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Journal Journal: Chances of being killed by police in the USA

So 104 people were killed by police in the USA during August, 2014. To my eyes, that's an absolutely enormous figure. As a Brit, I compare it to the 1 person killed over 3 years by the UK police. Yes, they're two different countries, yes there's a lot more people in the US, yes they have different cultures, yadda yadda yadda; people are dying here.

Let's do some maths:

  • Population of the USA: 319 million (source:
  • Percentage chance for a person to be shot in August is then: (104 x 100%) / 319,000,000 = 0.000033%

That's a scarily huge percentage, given that it's normalised by population. Bear in mind that police in the USA are not ... shy ... at shooting at suspects, and neither are they 100% accurate. Some of the casualties are in fact bystanders.

Now let's consider extrapolating for the period of time that most shootings occur (i.e.: suspect between the ages of 15 and 40), and see how that changes things:

  • Chance to be shot over 25 year period = (104 x 12 x 25 x 100%) / 319,000,000 = 0.0097%
  • Rounding that, since this is an extrapolation, we get 0.01%

Now that's an amazingly large percentage chance of being shot dead by a policeman. Let's do the same thing for the UK:

  • Population of the UK: 65 million (source:
  • Percentage chance for a person to be shot over last 3 years is then: (1 x 100%) / 65,000,000 = 0.0000015%
  • Therefore percentage chance for a person to be shot in August 2014 is 0.0000015 / 12 / 3 = 0.0000000427%
  • Therefore percentage chance to be shot over 25 year period is 0.0000000427 x 12 x 25 = 0.0000128%

Compare 0.01% and 0.00001% and remember these are normalised by population. Yeah.

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Journal Journal: Dude, where's my comments? 4

Posted a few comments on this Ask Slashdot article yesterday. Come back, and they've disappeared. They've not been deleted - I can still access them, from the recent comments area of my profile - and they've not been downmodded either. Not a Beta issue, as I'm not currently on it.


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Journal Journal: When Did 'Beta' Become A Dirty Word On /. ? 5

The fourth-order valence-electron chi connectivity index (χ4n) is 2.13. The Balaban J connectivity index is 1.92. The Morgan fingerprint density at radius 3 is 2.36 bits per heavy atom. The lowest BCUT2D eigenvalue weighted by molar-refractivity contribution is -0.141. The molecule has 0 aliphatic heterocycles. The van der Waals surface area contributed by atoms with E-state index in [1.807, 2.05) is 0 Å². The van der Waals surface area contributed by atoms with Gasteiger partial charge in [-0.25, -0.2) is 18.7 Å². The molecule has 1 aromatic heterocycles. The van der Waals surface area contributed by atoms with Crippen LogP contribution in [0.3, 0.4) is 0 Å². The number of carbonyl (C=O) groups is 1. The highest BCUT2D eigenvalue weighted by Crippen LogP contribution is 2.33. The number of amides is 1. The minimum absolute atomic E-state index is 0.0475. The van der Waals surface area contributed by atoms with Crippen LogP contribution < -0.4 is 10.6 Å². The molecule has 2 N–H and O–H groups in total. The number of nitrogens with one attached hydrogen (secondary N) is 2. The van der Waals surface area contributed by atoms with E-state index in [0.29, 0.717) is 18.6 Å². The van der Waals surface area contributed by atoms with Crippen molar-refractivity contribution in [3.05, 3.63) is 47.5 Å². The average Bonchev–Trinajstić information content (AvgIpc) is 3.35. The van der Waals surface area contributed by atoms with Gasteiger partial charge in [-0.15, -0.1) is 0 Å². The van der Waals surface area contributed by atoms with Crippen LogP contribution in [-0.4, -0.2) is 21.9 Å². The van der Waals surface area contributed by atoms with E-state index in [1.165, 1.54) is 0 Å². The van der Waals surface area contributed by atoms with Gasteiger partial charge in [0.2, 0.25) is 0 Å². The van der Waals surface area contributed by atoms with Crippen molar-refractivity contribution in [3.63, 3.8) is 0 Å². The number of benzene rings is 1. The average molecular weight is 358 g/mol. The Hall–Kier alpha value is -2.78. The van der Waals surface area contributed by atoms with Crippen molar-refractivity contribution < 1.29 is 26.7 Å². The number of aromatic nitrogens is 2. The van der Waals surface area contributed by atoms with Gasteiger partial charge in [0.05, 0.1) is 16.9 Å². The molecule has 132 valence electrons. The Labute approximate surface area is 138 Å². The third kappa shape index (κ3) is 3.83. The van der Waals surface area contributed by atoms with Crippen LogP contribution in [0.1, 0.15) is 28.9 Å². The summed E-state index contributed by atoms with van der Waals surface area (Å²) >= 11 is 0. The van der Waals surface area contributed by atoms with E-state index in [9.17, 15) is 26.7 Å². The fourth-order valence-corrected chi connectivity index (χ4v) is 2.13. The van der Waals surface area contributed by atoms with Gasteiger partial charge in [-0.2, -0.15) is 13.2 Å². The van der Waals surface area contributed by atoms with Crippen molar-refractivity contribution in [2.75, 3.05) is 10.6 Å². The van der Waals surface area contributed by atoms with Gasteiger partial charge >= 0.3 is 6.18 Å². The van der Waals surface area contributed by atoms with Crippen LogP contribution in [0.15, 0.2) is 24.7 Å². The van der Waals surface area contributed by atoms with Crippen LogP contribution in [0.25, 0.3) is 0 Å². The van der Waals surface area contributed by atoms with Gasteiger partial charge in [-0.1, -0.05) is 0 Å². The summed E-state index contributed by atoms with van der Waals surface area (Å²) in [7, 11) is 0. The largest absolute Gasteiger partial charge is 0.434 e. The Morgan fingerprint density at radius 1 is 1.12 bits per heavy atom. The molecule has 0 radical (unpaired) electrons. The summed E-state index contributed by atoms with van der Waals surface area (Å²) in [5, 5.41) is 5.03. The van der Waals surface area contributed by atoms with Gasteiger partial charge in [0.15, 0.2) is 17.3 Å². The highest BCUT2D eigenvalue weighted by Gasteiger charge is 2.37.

Just spotted that people are stuffing comments into various stories here for the sole purpose of complaining about the /. Beta.

Maybe it's because I only occasionally visit here, but are people really that hung up on the current design?

Hell, I can remember when /. didn't even bother with any testing, period, just shoved changes straight onto the production servers. Fun times. (Not)

Having looked at the Beta, it seems to me a damn sight cleaner that some news sites I can think of*. Ok, the comment view controls could use some refining, but that's the whole point of beta-testing, right?

(*I still have nightmares about pre-2000s ZDNet. Makes the current design look almost pleasant by comparison.)

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Journal Journal: Hord Tipton of Talks About Getting into the IT Security Field (Video)

IT Security is an ever-growing field. Every year more hackers and crackers try to steal you bank PIN number, mess up your nuclear fuel centrifuges, jam your attack dronesâ(TM) control signals, steal your company passwords an other secrets andâ¦. it goes on and on, to the point where, Hord says, over two million (2,000,000) new IT security people will be needed in the next few years. Should you be one of them? Do you have the skills to be one of them? If not, can you acquire those skills? Read the rest and see the video

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Journal Journal: Another good use for the Checkpoint Flyer and Super Ego

Earlier this month, I was at CES, looking at cool gadgets and shooting some video for Slashdot, and last week I did the same in Detroit at the North American International Auto Show. Since shooting video is something I'm (let's be kind) inexperienced at, esp. with camera-attached doodads (mixer, shotgun mic, lav mic, tripod), this got a bit awkward at times.

I tried a few different bag configurations on the CES show floor. What I finally settled on was this: In my conventional-looking (but Li-Ion battery-equipped!) PowerBag backpack, I carried very little -- basically, my laptop, some food, and whatever paper goods I picked up in the course of the show, like brochures, etc. For almost everything else, I had my Checkpoint Flyer, sans removable laptop case.*

- Mic packs (one receiver, one transmitter), mics (lavalier, handheld, shotgun) and mixer (and a few associated cords) went into the larger outer pocket